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Living With Brain Injury, Part 1: Accepting the Unacceptable
11/21/2013   Reported By: Patty B. Wight

Brain injuries are getting more and more attention in the news, thanks in part to the spotlight on concussions in sports, particularly football. The personal stories that emerge from this coverage are often tragic. But there are people who are finding ways to live with their brain injuries. Over the next two days, we're bringing you profiles of two such people. First, producer Patty Wight introduces us to Carole Starr from Cape Elizabeth, who was injured 14 years ago in a car accident.

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Carole Starr (right), in her own words:

"I'm going to go to the grocery store this afternoon. The grocery store has been the site of some of my most interesting meltdowns."

"I have a list on my computer. It is an itemized list by aisle of my grocery store, and I print it off every week, and as I run out of things, I just circle it. So then when I go to the grocery store, I don't have to hunt up and down the aisles for things because it tires my brain."

"My name is Carole Starr, and I am 46 years old."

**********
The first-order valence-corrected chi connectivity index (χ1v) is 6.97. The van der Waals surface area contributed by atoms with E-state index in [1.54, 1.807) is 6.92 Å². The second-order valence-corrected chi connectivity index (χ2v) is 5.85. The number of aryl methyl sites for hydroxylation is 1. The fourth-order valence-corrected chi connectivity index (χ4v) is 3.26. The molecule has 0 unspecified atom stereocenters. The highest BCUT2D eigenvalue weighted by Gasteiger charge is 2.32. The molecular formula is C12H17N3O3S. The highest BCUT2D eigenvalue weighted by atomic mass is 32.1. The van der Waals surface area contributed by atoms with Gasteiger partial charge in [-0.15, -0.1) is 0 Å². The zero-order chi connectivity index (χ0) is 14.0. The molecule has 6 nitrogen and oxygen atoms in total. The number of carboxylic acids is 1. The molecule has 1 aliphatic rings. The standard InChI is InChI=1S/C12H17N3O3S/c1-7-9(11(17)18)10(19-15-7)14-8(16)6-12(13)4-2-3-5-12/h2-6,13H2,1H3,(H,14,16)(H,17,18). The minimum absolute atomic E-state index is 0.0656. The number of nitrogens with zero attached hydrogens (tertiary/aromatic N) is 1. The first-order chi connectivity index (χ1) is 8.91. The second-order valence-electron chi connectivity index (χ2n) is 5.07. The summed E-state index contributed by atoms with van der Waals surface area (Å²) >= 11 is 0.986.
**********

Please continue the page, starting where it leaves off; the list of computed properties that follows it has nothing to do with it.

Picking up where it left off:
"My brain injury was 14 years ago in July of 1999, and I was on my way from one teaching job to another teaching job, when I was broadsided on the driver's side by somebody going about 50 miles an hour."

"They let me go from the emergency room with a diagnosis of severe whiplash, and I was bruised from head to toe, particularly on my left side, where I got hit."

"And I was so, so tired. Tired beyond the physical injury. It's hard to explain the fatiuge. I couldn't think."

"When I tried to go back to teaching, it was awful. Just awful. I used to teach communication skills, and I had taught these things many, many times before, and I couldn't follow my own lesson plan."

"I would get confused, as to - what are we doing, and why are we doing this? I would often break the class into small groups to do things - I'd just leave them there, because I couldn't figure out quite what to do next."

"I'm not really in charge of my life anymore. My brain is. I've named her. I call her Brain Hilda, because it does seem like there is this other person in me who is a diva who gets what she wants. And I have to work with her. We have a partnership going on, that if I try and do more than my brain can do, I'm going to pay for it."

"The produce section has historically been the most difficult part of my grocery shopping, because there's a lot of decision making to do here. And in early days, this is where I would have tremendous difficulties. I would literally stand right over there by the apples with one apple in each hand, going, I don't know which one to buy. I mean, I have a master's degree, and I was bamboozled by apples."

"Even now, even though decision making is easier, as I look at the apples, I think - oh god, I don't know which ones to buy."